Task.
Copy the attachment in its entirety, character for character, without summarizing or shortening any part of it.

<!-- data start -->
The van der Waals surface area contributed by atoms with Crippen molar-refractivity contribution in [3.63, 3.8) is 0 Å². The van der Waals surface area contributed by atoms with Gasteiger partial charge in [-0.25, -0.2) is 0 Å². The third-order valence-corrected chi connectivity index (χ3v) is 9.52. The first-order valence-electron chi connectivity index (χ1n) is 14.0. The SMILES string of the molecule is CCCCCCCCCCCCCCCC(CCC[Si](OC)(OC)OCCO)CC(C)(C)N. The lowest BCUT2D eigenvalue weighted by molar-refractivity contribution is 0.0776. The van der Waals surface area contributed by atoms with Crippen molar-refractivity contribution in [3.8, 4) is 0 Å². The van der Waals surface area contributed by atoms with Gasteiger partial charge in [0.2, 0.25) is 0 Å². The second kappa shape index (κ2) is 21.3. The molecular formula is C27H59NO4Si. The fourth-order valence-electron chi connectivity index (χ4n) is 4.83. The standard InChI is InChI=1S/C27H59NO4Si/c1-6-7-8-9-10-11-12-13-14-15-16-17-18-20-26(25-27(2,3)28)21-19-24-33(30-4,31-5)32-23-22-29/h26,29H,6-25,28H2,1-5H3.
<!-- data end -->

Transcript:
The van der Waals surface area contributed by atoms with Crippen molar-refractivity contribution in [3.63, 3.8) is 0 Å². The van der Waals surface area contributed by atoms with Gasteiger partial charge in [-0.25, -0.2) is 0 Å². The third-order valence-corrected chi connectivity index (χ3v) is 9.52. The first-order valence-electron chi connectivity index (χ1n) is 14.0. The SMILES string of the molecule is CCCCCCCCCCCCCCCC(CCC[Si](OC)(OC)OCCO)CC(C)(C)N. The lowest BCUT2D eigenvalue weighted by molar-refractivity contribution is 0.0776. The van der Waals surface area contributed by atoms with Crippen molar-refractivity contribution in [3.8, 4) is 0 Å². The van der Waals surface area contributed by atoms with Gasteiger partial charge in [0.2, 0.25) is 0 Å². The second kappa shape index (κ2) is 21.3. The molecular formula is C27H59NO4Si. The fourth-order valence-electron chi connectivity index (χ4n) is 4.83. The standard InChI is InChI=1S/C27H59NO4Si/c1-6-7-8-9-10-11-12-13-14-15-16-17-18-20-26(25-27(2,3)28)21-19-24-33(30-4,31-5)32-23-22-29/h26,29H,6-25,28H2,1-5H3.